DOI: 10.14704/nq.2018.16.11.1865

A Physical Biology, the Electron Neutrino Mass, and the role of Quantum Mechanics in Nature

Maurice Goodman


In science we need to remove physics and earth science from the fundamental natural sciences and treat Biology as a fundamental natural (physical) science. Attempts to keep Biology autonomous because it is holistic, from the physical sciences, are just disguised anthropocentrism. Physical sciences have holistic features also. The autonomy of Biology is at odds with a holistic, integrated science and is preventing progress in science. For example, every cell needs a ‘global’ communication system to keep order and stability with rapid information transfer across cellular scales. We have yet to figure out how this is achieved. Over the last 30 years, we have understood that quantum mechanics is about information, mostly. However, we do not have a clear understanding of the physical significance of quantum mechanics in nature. Also, the view that quantum mechanics is restricted to the atomic and molecular scale is mistaken and a direct result of the mass of the electron being so big. In 1988 the mass of the electron neutrino was predicted to lie between 0.5 and 0.05 eV/c2 and to have a key role in Biology. This would allow quantum mechanical processes on a cellular and intercellular scale and provide a possible basis for a ‘global’ information system in the cell and an understanding of the information role of quantum mechanics in nature. Recent non-results, on the electron neutrino mass, from the KATRIN experiment are pushing the upper limit of the electron neutrino mass to less than 0.5 eV/c2 making the prediction of 30 years ago more likely.


Natural Science;Holism; Biological cell;Quantum communication;Quantum information;Electron neutrino.

Full Text:



Amsler C, Doser M, Antonelli M, Asner DM, Babu KS, Baer H, Band HR, Barnett RM, Bergren E, Beringer J, Bernardi G. Review of particle physics. Physics Letters, Section B: Nuclear, Elementary Particle and High-Energy Physics 2008; 667(1-5): 1-6.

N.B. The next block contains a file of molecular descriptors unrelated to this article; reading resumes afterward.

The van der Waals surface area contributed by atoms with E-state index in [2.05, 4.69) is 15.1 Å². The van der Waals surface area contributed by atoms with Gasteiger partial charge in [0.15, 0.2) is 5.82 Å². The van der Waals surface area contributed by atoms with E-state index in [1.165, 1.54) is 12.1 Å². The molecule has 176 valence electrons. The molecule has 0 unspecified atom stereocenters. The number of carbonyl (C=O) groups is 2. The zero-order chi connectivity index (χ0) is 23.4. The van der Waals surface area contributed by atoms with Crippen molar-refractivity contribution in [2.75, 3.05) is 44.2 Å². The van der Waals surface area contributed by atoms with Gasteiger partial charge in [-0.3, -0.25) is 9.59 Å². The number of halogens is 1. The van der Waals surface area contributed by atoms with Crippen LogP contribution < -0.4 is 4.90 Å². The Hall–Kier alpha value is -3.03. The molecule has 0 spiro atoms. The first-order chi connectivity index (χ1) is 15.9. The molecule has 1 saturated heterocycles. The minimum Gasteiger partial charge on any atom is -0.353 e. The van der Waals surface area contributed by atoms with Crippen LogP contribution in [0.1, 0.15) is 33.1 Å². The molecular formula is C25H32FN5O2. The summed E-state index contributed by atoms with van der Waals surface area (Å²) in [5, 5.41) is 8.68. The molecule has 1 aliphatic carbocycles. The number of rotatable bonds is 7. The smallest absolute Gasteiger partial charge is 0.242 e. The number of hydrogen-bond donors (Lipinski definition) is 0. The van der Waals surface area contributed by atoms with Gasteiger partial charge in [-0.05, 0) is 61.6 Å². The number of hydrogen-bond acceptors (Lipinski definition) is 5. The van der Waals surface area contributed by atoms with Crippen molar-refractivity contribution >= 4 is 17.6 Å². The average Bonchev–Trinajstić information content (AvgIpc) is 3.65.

Ayala FA. Biology as an autonomous science. American Scientist 1968; 56: 207-21.

Ayala FJ. Evolution and the Autonomy of Biology. AQUINAS-ROME 2000; 43(2): 283-312.

Coles PJ, Kaniewski J, Wehner S. Equivalence of wave–particle duality to entropic uncertainty. Nature Communications 2014; 5: 5814.

Drexlin G, Hannen V, Mertens S, Weinheimer C. Current direct neutrino mass experiments. Advances in High Energy Physics 2013;2013: 21.

Fuchs CA. Quantum mechanics as quantum information, mostly. Journal of Modern Optics 2003; 50(6-7): 987-1023.

Goobar A, Hannestad S, Mörtsell E, Tu H. The neutrino mass bound from WMAP 3 year data, the baryon acoustic peak, the SNLS supernovae and the Lyman-α forest. Journal of Cosmology and Astroparticle Physics 2006; 2006(06): 019.

Goodman M. Key self-organising systems. Proceedings of the 1st ICASSE 1994; 94: 118-25.

Goodman M. Toward linking material self-organization and the weak force. Speculations in Science and Technology 1997;2 0(1): 33-44.

Goodman M. A quantum theory of consciousness may require a paradigm shift in biology. Journal of Consciousness Exploration & Research 2015; 6(1): 1-9.

Goodman M. Suppressed intuitions, large number coincidences, and a mathematical foundation for life and consciousness. NeuroQuantology 2016 Jan 6;14(1): 62-67.

Goodman M. The mainstream scientific community is open to incremental but not holistic ideas. Neuroquantology 2017; 15(2): 215-16.

Kahneman D. Thinking, Fast and Slow. Oxford: Penguin, 2012: 85-88.

Loewenstein W. The Touchstone of Life. Oxford: Penguin, 1999: 400-06.

Mayr E. What makes Biology unique? Cambridge: University Press, 2004: 21-38.

Shanta BN, Muni BV. Why biology is beyond physical sciences?. Advances in Life Sciences 2016; 6: (1): 13-30.

Shtulman A, Valcarcel J. Scientific knowledge suppresses but does not supplant earlier intuitions. Cognition 2012; 124(2): 209-15.

Tarlacı S. A historical view of the relation between quantum mechanics and the brain: a NeuroQuantologic perspective. NeuroQuantology 2010a; 8(2): 120-36.

Tarlacı S. Why we need quantum physics for cognitive neuroscience. NeuroQuantology 2010b; 8(1): 66-76.

Supporting Agencies


| NeuroScience + QuantumPhysics> NeuroQuantology :: Copyright 2001-2018